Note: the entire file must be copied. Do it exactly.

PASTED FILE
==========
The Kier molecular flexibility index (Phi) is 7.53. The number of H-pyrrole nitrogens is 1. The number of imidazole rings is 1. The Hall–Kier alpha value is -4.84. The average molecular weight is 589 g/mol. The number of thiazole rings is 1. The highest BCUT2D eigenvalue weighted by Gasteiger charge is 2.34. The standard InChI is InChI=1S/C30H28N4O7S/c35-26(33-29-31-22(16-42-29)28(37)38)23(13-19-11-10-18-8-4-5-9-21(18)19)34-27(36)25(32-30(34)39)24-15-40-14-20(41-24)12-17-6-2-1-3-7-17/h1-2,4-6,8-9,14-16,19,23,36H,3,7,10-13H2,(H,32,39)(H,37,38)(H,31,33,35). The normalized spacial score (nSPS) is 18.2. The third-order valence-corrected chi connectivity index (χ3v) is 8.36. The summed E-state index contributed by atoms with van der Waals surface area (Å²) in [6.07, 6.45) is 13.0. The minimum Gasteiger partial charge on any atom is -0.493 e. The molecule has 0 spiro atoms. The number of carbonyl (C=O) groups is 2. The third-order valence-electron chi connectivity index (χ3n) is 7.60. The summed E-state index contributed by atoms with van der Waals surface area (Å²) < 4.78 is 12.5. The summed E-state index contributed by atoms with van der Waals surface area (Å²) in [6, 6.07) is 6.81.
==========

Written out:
The Kier molecular flexibility index (Phi) is 7.53. The number of H-pyrrole nitrogens is 1. The number of imidazole rings is 1. The Hall–Kier alpha value is -4.84. The average molecular weight is 589 g/mol. The number of thiazole rings is 1. The highest BCUT2D eigenvalue weighted by Gasteiger charge is 2.34. The standard InChI is InChI=1S/C30H28N4O7S/c35-26(33-29-31-22(16-42-29)28(37)38)23(13-19-11-10-18-8-4-5-9-21(18)19)34-27(36)25(32-30(34)39)24-15-40-14-20(41-24)12-17-6-2-1-3-7-17/h1-2,4-6,8-9,14-16,19,23,36H,3,7,10-13H2,(H,32,39)(H,37,38)(H,31,33,35). The normalized spacial score (nSPS) is 18.2. The third-order valence-corrected chi connectivity index (χ3v) is 8.36. The summed E-state index contributed by atoms with van der Waals surface area (Å²) in [6.07, 6.45) is 13.0. The minimum Gasteiger partial charge on any atom is -0.493 e. The molecule has 0 spiro atoms. The number of carbonyl (C=O) groups is 2. The third-order valence-electron chi connectivity index (χ3n) is 7.60. The summed E-state index contributed by atoms with van der Waals surface area (Å²) < 4.78 is 12.5. The summed E-state index contributed by atoms with van der Waals surface area (Å²) in [6, 6.07) is 6.81.